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ACRO E-mail Archive Thread: Misconceptions



                


Thread: Misconceptions

Message: Misconceptions

Follow-Up To: ACRO Email list (for List Members only)

From: Damon Wack <71034.2200 at CompuServe.COM>

Date: Sun, 28 Apr 1996 22:48:24 UTC


Message:

  >>I am surprised that anyone who has read my web page could interpret it as
saying that 
all Intermediate pilots are somehow better than all Sportsman pilots. The
article suggests 
instead that, given equivalent aircraft and proper judging, a pilot who scores
80% in 
Intermediate has shown more flying skill than someone scoring 80% in Sportsman,
and that that
accomplishment should be recognized. The proposed scoring method does gives an
advantage to 
higher categories, since more points can be earned per figure, but the pilot
must capitalize on
it by flying well.<<

Dennis, I have never seen your web page, I got what I quoted off of a message
you posted to the IAC Exploder on Friday, so I had no way of knowing it was from
a larger context.  I apologize if it seemed I was quoting you out of context.

I do agree it is more demanding on the pilot and aircraft to fly well in the
more complex category, but I don't see the point in the comparison.  It seems to
me the accomplishment of "moving up" is recognized intrisically with the move to
the more challenging category.  I don't think there is a need to say a pilot
from one category is more skilled than a pilot in another, even if thay are
flying the same equipment.  

Having said that, let me try to clear up what may be some misconceptions of what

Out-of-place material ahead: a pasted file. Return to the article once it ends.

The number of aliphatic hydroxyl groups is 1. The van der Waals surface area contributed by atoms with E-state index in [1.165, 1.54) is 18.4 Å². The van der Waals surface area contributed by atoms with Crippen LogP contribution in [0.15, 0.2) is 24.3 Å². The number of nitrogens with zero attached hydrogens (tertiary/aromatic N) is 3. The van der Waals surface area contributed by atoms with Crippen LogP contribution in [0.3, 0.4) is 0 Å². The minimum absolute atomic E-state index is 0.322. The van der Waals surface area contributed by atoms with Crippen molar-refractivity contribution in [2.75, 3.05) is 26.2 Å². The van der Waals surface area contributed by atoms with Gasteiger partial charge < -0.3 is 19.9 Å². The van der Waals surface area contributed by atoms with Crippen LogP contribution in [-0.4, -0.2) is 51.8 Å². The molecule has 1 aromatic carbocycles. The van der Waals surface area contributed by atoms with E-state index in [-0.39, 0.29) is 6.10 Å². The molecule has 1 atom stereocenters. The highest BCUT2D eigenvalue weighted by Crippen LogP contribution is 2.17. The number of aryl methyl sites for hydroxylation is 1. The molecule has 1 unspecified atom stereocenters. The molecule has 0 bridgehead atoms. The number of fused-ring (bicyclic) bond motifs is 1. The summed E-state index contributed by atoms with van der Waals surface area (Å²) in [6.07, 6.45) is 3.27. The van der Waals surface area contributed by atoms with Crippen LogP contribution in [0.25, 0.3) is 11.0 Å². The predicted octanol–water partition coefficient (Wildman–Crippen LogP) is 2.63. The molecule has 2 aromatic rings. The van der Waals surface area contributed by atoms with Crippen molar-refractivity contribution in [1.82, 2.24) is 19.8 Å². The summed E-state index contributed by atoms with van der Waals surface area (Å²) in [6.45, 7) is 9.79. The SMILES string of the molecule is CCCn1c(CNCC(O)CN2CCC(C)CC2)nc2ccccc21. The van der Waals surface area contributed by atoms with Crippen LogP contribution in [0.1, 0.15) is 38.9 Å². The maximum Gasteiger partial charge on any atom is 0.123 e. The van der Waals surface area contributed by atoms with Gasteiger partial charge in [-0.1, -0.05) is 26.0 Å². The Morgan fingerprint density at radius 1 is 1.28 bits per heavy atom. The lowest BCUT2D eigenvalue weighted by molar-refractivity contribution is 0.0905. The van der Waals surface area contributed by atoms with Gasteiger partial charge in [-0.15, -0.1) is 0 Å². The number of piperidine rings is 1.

I said about higher performance equipment.

My point is not to say that the folks flying the high performance birds don't
have an advantage, they do indeed!  But I disagree that everyone else is
immediately relegated to being "non-competitive" as soon as one shows up at a
contest.  At least that's the phrase I keep seeing used here.  If you don't have
a Sukhoi or an Extra 300, you are only at a disadvantage, not out of the race!

Look, if you have an S1 Pitts with a 200hp engine that weighs, say, 1000# at
gross, and an Extra 300s that weighs 1500#, they both have exactly the same
horsepower to weight ratio.  Put a 230hp in the Pitts and you have got a real
performer.  Some wings on the Pitts give at least as fast a roll rate as the
Extras and Suks, too.  Steve Jackovitch's little Pitts is one of the most
awesome flying machines I have ever seen!  Any of these planes can be had for
1/6 to 1/4 the price of a new Extra, I'll bet.  (maybe not Steve's, but close
anyway!<G>)  

I think by far the *biggest* advantage the monoplanes have is not raw power
performance, but the way they look in the box.  They present better (or easier,
maybe) to the judges.  That is why I bought one.  I couldn't afford the higher
priced ones, but I felt the real advantage is not in horsepower but
presentation, so a 4 cylinder is just fine with me.  And, as I said earlier, I
can afford to practice more now than with my S2B.  If I could afford one, I